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Tick…Tick…Boom!

Published 15 May 2009

Following last week’s The Last 5 Years, the Notes From New York season at the Duchess theatre continues with the late American composer Jonathan Larson’s autobiographical musical.

Larson was only 35 when he died of heart problems in 1996 on the eve of the off-Broadway opening night of the work that was to make his name as a musical theatre composer, Rent.

What happened to Larson gives an added poignancy to Tick…Tick…Boom!, his autobiographical musical which preceded Rent by five years, in which he charts his struggles to achieve success as a composer, while living in an attic flat in New York and making ends meet by working as a waiter.

In this simply-staged production at the Duchess theatre, Paul Keating plays the composer wrestling with feelings of self-worth and underachievement on the eve of his 30th birthday.  A young, idealistic and focused man, he is determined not to sell out and take a job in his flatmate’s advertising agency, despite the depressing alternative of continuing to wait tables. With his birthday looming, he pins all his hopes on a workshop of Superbia, a futuristic rock musical he has been working on for years, but in doing so his relationships with his dancer girlfriend – Julie Atherton’s Susan – and flatmate and best friend Michael (Leon Lopez) become strained.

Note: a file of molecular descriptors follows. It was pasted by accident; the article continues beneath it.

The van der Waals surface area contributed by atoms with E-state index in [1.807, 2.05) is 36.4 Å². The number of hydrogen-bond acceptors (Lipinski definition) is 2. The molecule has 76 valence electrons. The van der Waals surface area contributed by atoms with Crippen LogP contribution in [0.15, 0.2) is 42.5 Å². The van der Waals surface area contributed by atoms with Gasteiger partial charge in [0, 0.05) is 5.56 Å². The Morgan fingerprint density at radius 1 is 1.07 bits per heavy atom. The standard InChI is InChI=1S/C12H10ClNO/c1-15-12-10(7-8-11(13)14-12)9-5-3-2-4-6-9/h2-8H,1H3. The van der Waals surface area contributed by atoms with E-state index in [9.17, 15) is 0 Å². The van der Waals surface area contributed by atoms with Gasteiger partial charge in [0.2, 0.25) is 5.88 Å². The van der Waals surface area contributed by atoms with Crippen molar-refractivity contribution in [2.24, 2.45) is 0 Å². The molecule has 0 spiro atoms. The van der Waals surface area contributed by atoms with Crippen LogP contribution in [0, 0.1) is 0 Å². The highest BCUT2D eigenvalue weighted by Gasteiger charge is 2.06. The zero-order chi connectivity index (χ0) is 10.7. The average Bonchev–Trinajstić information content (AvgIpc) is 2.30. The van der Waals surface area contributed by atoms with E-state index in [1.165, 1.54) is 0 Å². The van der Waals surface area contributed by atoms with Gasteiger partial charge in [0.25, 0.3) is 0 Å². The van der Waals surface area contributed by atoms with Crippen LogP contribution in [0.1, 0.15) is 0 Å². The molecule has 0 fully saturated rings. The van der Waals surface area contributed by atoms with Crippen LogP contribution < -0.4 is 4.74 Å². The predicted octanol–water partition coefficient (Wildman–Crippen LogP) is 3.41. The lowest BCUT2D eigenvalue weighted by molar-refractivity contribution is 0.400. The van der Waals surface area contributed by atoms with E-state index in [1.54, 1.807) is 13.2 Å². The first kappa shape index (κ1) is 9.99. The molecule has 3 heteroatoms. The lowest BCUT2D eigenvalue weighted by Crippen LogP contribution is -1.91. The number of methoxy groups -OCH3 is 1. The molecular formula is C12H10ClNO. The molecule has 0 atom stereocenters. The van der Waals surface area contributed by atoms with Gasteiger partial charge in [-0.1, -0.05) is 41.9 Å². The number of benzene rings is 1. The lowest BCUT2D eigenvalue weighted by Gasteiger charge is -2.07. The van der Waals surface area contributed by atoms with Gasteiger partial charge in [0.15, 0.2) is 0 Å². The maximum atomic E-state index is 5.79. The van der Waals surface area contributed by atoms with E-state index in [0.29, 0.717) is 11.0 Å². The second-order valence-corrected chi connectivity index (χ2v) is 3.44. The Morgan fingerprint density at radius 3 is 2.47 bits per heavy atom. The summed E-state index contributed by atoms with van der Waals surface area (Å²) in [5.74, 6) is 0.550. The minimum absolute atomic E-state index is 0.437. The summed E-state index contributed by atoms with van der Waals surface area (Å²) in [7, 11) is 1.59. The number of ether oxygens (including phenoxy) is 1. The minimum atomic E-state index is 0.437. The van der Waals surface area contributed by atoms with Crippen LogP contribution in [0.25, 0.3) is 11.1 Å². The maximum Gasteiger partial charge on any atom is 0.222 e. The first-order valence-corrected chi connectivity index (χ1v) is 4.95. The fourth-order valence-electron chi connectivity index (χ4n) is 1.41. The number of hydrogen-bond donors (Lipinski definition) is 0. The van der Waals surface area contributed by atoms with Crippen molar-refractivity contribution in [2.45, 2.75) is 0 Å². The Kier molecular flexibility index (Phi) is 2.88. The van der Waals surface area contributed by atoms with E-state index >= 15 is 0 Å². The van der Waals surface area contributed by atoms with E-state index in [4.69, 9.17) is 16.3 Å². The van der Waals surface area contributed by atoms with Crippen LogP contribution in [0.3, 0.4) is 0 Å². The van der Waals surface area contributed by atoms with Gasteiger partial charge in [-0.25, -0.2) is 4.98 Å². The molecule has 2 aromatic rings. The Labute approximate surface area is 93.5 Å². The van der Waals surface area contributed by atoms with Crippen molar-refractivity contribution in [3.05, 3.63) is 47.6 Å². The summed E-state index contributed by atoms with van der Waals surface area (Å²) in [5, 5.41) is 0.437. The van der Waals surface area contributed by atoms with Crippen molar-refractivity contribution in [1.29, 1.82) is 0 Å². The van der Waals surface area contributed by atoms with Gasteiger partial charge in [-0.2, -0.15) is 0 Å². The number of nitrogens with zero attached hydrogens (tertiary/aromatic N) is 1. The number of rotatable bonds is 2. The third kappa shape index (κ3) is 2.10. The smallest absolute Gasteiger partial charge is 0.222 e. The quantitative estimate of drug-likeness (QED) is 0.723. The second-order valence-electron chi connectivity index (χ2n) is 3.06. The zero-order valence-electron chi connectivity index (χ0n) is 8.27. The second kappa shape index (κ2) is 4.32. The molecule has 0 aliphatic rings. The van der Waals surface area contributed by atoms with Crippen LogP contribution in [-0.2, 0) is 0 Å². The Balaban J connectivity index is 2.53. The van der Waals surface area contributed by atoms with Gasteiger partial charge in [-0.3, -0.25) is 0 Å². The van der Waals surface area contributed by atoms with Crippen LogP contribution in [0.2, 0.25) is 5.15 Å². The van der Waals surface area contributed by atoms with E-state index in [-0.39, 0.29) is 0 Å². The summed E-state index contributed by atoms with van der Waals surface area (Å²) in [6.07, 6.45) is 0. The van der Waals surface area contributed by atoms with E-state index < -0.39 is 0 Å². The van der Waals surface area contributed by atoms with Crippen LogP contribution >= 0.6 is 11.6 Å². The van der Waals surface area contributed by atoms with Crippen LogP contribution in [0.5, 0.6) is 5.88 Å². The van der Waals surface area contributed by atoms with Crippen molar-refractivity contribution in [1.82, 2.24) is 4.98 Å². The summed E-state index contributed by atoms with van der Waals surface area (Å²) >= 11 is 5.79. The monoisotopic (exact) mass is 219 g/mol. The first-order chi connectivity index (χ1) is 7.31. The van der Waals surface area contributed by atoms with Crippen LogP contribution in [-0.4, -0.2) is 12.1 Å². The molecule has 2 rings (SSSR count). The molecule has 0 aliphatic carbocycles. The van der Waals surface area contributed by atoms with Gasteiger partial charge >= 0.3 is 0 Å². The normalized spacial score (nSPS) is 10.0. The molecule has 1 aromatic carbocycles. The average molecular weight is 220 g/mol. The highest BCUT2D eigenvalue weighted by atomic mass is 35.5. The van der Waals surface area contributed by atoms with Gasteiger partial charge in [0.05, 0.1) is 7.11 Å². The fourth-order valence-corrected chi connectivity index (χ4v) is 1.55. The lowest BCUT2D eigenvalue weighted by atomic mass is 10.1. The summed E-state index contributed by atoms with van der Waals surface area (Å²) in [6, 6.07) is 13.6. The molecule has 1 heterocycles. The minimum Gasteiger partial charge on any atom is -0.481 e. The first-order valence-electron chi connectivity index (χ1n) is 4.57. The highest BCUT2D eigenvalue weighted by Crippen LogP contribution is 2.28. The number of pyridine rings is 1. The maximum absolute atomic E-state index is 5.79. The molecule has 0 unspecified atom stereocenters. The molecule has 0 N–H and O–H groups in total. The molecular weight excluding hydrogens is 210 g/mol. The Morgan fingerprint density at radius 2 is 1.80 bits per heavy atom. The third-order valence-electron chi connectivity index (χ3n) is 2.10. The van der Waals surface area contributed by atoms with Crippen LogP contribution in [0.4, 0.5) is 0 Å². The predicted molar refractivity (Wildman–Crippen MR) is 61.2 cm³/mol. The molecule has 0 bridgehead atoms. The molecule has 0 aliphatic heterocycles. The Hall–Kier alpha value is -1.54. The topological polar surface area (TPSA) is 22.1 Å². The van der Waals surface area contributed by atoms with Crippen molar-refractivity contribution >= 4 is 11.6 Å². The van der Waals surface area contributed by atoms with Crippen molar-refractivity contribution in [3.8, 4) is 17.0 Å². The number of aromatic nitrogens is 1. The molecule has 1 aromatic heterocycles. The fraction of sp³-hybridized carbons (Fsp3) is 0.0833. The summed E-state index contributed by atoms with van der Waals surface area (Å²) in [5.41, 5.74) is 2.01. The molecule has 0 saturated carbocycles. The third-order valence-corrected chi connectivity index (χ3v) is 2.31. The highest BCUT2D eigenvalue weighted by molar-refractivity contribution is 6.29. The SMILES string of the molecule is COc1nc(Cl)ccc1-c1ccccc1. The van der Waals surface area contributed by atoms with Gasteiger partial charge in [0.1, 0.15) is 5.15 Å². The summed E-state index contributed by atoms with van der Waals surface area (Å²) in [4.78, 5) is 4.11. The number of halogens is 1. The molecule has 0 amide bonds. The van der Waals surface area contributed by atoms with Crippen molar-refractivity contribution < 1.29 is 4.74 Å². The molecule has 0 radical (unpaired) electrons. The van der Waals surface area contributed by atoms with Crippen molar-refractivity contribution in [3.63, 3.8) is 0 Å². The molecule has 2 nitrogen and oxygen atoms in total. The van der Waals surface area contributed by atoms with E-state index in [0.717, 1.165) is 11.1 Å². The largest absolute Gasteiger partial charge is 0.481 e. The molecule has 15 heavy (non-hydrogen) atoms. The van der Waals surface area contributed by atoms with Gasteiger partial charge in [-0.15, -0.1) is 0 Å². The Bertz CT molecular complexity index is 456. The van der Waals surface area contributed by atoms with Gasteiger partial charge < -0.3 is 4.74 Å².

The music of Tick…Tick…Boom! indicates a composer still finding his voice, encompassing, as it does, a mix of musical styles. One scene between Susan and John has the pair arguing to a quick country and western tempo, as though line dancing with their words. Another number pays affectionate homage to Larson’s idol, Stephen Sondheim, mimicking his Sunday In The Park With Georges but setting the scene in the diner where Larson works.

The piece also reveals some of the influences that led Larson to write Rent. It is the beginning of the 1990s and Larson embodies a generation struggling to find its voice, while the threat of AIDS looms large, decimating a community yet still considered an unspeakable taboo. Indeed when Michael reveals to John that he is dying, the word AIDS is not uttered, even between friends.

While the focus of the piece is on Keating’s performance, Atherton and Lopez give strong support in their roles, as well as taking on various minor characters, including Larson’s fag-smoking agent Rosa, and his father, whose well meaning yet awkward phone calls only serve to remind Larson of what he hasn’t yet achieved.

As the title suggests, there is a strong sense of time in this piece, pressurising Larson to make something of his life, to fulfil his long-held ambitions. Hindsight tells us that tragically, this self-imposed deadline was even more pressing than he could have predicted.  

CB

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